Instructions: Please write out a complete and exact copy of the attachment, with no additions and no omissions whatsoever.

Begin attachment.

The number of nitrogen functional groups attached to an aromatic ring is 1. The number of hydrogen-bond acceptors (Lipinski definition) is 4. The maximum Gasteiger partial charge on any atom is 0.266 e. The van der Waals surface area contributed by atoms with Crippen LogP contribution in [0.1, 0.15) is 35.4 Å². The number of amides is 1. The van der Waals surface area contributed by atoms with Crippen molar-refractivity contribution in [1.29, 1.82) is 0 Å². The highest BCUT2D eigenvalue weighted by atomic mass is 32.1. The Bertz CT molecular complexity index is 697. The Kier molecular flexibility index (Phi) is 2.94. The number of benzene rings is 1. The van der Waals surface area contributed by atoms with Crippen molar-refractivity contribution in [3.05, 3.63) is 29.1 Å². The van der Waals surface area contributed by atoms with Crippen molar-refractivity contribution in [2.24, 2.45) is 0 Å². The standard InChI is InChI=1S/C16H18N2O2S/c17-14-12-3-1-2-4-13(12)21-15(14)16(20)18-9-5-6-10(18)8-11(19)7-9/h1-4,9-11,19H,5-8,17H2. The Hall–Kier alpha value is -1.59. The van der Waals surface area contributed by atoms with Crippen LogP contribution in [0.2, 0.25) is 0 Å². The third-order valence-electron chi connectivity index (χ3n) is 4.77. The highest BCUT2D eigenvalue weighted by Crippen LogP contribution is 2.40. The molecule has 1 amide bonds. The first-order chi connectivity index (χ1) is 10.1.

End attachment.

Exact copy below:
The number of nitrogen functional groups attached to an aromatic ring is 1. The number of hydrogen-bond acceptors (Lipinski definition) is 4. The maximum Gasteiger partial charge on any atom is 0.266 e. The van der Waals surface area contributed by atoms with Crippen LogP contribution in [0.1, 0.15) is 35.4 Å². The number of amides is 1. The van der Waals surface area contributed by atoms with Crippen molar-refractivity contribution in [1.29, 1.82) is 0 Å². The highest BCUT2D eigenvalue weighted by atomic mass is 32.1. The Bertz CT molecular complexity index is 697. The Kier molecular flexibility index (Phi) is 2.94. The number of benzene rings is 1. The van der Waals surface area contributed by atoms with Crippen molar-refractivity contribution in [3.05, 3.63) is 29.1 Å². The van der Waals surface area contributed by atoms with Crippen molar-refractivity contribution in [2.24, 2.45) is 0 Å². The standard InChI is InChI=1S/C16H18N2O2S/c17-14-12-3-1-2-4-13(12)21-15(14)16(20)18-9-5-6-10(18)8-11(19)7-9/h1-4,9-11,19H,5-8,17H2. The Hall–Kier alpha value is -1.59. The van der Waals surface area contributed by atoms with Crippen LogP contribution in [0.2, 0.25) is 0 Å². The third-order valence-electron chi connectivity index (χ3n) is 4.77. The highest BCUT2D eigenvalue weighted by Crippen LogP contribution is 2.40. The molecule has 1 amide bonds. The first-order chi connectivity index (χ1) is 10.1.